Military Coups as a Negation of Social Revolutions: the Nigerian Experience

Authors

  • Frank Enor University of Calabar, Calabar, Nigeria
  • Sunday E. N. Ebaye Cross River University of Technology,Calabar, Nigeria

Abstract

The military in Nigeria has dominated the socio-political landscape of the country for more than thirty years sporadically.
Within these years, the military had executed far reaching reforms and policies in the socio-economic and political substructures of the
national economy. Although the military had made some progress in areas where civilian administration had failed, military incursion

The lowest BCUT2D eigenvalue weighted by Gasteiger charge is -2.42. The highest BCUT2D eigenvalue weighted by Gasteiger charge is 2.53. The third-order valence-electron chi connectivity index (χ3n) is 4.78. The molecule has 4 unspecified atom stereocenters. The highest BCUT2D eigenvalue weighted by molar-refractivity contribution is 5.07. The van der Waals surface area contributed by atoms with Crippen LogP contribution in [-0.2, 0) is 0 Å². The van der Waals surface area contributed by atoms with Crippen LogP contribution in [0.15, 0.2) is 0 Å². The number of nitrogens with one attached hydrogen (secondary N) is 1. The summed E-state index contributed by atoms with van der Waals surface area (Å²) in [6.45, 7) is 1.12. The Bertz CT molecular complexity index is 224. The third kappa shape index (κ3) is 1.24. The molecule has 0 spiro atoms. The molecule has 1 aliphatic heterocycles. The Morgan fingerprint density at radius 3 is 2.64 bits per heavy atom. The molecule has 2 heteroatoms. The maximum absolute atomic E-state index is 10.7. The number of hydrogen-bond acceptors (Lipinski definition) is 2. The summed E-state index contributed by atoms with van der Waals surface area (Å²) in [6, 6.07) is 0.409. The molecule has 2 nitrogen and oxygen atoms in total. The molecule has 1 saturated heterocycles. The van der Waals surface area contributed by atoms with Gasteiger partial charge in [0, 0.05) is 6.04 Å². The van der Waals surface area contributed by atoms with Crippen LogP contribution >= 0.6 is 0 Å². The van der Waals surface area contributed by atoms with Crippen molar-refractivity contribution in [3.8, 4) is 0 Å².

into politics still negates a populist social revolution, thus failed to institute a genuine democratic culture in the country. This paper
attempts an examination of military adventurism from the backdrop of revolutionary pressures in Nigeria and contends that such
interventions foreclosed the chances of structural change by the people. The paper concludes that a social revolution is a fundamental
approach to a genuine democratic culture in Nigeria.

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Published

2011-09-01

How to Cite

Enor, F. ., & Ebaye, S. E. N. . (2011). Military Coups as a Negation of Social Revolutions: the Nigerian Experience. Mediterranean Journal of Social Sciences, 2(3), 372. Retrieved from https://www.richtmann.org/journal/index.php/mjss/article/view/10856